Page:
In chapter 6, how does Amir feel about Hassan? Why does he mean "my life as a ghost"?
In Khaled Hosseini's novel The Kite Runner, Amir is the privileged son of Baba, a prosperous businessman with important political connections. Sadly, however, Amir lacks the courage and resourcefulness of his half-brother, Hassan, who, despite being a minority Hazara and illegitimate in the eyes of society, is possessed of precisely those masculine attributes that the boys' father prides. The relationship between Amir and Hassan is complicated. Hassan is a loyal friend and sibling to Amir, but Amir, while appreciative of Hassan's friendship, is jealous of the esteem with which the latter is held by Baba. Amir determines, though, that, if we can win the kite-flying contest, his status in the home will be elevated, and Baba will view him with the same kind of respect he views Hassan. It is in this context that Amir, the story's narrator, suggests that such a victory will make him a more visible and prominent member of his family:
"I was going to win, and I was going to run that last kite. Then I’d bring it home and show it to Baba. Show him once and for all that his son was worthy. Then maybe my life as a ghost in this house would finally be over."
That Amir will stand by and watch Hassan be raped by Assef, though, will serve only to further emphasize his lack of moral and physical courage and will alter his life forever.
Chapter 6 in The Kite Runner, we get the importance of kite racing and the kite runner. Hassan is clearly the kite runner, and Amir feels that by him flying the kite, it is the only way to make his father, Baba, proud of him. We learn that the icy season has begun, and schools are closed for this season. Amir is out of school, and he and Hassan are preparing for the big kite race coming up.
Amir feels jealous of Hassan. Hassan is athletic, even though he is very poor, Amir's father looks to Hassan with pride in his eyes. Amir is starting to feel hatred towards his best friend because of this. Amir and Hassan have been raised together, they are more like brothers, yet we begin to see Amir's true feelings coming to the surface. All Amir wants to do is make his father proud. Amir is more studious than athletic, and Baba wants his son to be strong in athletics. Amir feels like a huge disappointment to his father, so he sees the kite race as his way of having his father look at him the way he looks at Hassan.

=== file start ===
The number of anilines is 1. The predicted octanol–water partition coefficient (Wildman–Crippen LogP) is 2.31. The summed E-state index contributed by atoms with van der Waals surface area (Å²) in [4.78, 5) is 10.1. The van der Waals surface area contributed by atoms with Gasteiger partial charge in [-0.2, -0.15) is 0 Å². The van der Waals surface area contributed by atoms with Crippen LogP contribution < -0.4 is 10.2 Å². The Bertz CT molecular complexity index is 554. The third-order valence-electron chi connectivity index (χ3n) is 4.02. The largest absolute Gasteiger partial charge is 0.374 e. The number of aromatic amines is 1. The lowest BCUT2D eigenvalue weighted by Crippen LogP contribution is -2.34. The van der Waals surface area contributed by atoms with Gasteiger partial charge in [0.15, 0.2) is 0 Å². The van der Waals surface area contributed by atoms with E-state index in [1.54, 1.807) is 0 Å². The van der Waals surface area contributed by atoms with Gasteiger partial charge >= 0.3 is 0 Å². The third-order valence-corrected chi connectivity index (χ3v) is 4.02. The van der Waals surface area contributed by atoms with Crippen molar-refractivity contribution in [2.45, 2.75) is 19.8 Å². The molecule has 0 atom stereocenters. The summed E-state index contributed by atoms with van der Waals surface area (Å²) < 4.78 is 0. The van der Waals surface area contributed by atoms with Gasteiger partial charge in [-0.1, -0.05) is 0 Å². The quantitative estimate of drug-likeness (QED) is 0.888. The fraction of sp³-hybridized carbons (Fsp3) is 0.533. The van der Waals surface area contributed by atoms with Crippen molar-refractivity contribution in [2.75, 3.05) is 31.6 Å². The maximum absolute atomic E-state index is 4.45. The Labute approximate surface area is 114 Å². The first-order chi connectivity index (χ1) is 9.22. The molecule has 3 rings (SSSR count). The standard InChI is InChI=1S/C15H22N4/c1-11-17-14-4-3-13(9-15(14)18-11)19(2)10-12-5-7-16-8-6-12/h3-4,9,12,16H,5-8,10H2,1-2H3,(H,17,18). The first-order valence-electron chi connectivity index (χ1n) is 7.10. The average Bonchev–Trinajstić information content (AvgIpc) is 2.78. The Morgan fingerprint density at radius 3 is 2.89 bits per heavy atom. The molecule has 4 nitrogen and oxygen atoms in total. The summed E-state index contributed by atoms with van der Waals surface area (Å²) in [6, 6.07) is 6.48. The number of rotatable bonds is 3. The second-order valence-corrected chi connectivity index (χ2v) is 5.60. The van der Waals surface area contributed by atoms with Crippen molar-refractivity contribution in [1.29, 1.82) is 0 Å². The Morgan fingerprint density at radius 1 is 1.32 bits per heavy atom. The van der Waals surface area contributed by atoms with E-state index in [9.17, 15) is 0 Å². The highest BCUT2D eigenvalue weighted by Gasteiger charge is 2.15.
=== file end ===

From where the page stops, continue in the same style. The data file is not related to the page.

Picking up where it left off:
This chapter leads up to the most important chapter in the book. What Amir witnesses and keeps quiet about, will eat at him everyday for many years. His whole life is going to change in an instant, and all because he wants his father's approval.
In the book "The Kite Runner" Amir and Hassan participate in a Kite contest the winter of 1975. The tournament is held in their neighborhood. The children had been talking about television and how they already had it in Iran. They were playing cards and having fun. Amir tells Hassan that one day he will buy him a television set. Hassan gets very excited about the idea.
Amir looks at Hassan and feels sad. Hassan believes in him so much. However, he has accepted his fate that he will grow old in the mud shack he calls his home. Amir sees that Hassan is so pure. He feels awed by his purity.
""That was the thing with Hassan. He was so goddamn pure, you always felt like a phoney around him."(58)
Amir likes Hassan, they are almost like brothers. However Amir is jealous that Baba favours Hassan over him. Compared to Hassan Amir might feel like a ghost as Baba takes no notice of him.